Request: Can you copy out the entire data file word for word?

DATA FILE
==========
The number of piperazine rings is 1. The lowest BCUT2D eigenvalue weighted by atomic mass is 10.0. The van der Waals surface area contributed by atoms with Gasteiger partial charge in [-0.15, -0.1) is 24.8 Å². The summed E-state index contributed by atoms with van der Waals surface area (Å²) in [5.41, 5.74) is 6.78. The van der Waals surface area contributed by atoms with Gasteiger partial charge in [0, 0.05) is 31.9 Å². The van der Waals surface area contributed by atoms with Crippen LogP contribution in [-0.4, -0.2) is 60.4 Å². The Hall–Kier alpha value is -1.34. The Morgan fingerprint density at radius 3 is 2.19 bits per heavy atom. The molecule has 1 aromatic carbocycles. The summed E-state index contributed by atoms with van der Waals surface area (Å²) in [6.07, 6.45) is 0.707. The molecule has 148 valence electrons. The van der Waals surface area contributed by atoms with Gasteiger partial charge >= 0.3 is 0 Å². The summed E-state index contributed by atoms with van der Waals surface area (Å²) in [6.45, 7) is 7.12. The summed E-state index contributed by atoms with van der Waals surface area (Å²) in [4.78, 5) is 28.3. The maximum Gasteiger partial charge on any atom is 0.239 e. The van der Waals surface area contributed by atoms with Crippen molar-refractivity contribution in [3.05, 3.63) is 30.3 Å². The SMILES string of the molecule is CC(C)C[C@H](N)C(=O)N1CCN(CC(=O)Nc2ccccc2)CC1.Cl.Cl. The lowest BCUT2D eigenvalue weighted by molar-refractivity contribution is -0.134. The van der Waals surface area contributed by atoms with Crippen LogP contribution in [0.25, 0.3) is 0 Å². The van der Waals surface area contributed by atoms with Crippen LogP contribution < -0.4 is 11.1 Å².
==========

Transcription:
The number of piperazine rings is 1. The lowest BCUT2D eigenvalue weighted by atomic mass is 10.0. The van der Waals surface area contributed by atoms with Gasteiger partial charge in [-0.15, -0.1) is 24.8 Å². The summed E-state index contributed by atoms with van der Waals surface area (Å²) in [5.41, 5.74) is 6.78. The van der Waals surface area contributed by atoms with Gasteiger partial charge in [0, 0.05) is 31.9 Å². The van der Waals surface area contributed by atoms with Crippen LogP contribution in [-0.4, -0.2) is 60.4 Å². The Hall–Kier alpha value is -1.34. The Morgan fingerprint density at radius 3 is 2.19 bits per heavy atom. The molecule has 1 aromatic carbocycles. The summed E-state index contributed by atoms with van der Waals surface area (Å²) in [6.07, 6.45) is 0.707. The molecule has 148 valence electrons. The van der Waals surface area contributed by atoms with Gasteiger partial charge >= 0.3 is 0 Å². The summed E-state index contributed by atoms with van der Waals surface area (Å²) in [6.45, 7) is 7.12. The summed E-state index contributed by atoms with van der Waals surface area (Å²) in [4.78, 5) is 28.3. The maximum Gasteiger partial charge on any atom is 0.239 e. The van der Waals surface area contributed by atoms with Crippen molar-refractivity contribution in [3.05, 3.63) is 30.3 Å². The SMILES string of the molecule is CC(C)C[C@H](N)C(=O)N1CCN(CC(=O)Nc2ccccc2)CC1.Cl.Cl. The lowest BCUT2D eigenvalue weighted by molar-refractivity contribution is -0.134. The van der Waals surface area contributed by atoms with Crippen LogP contribution in [0.25, 0.3) is 0 Å². The van der Waals surface area contributed by atoms with Crippen LogP contribution < -0.4 is 11.1 Å².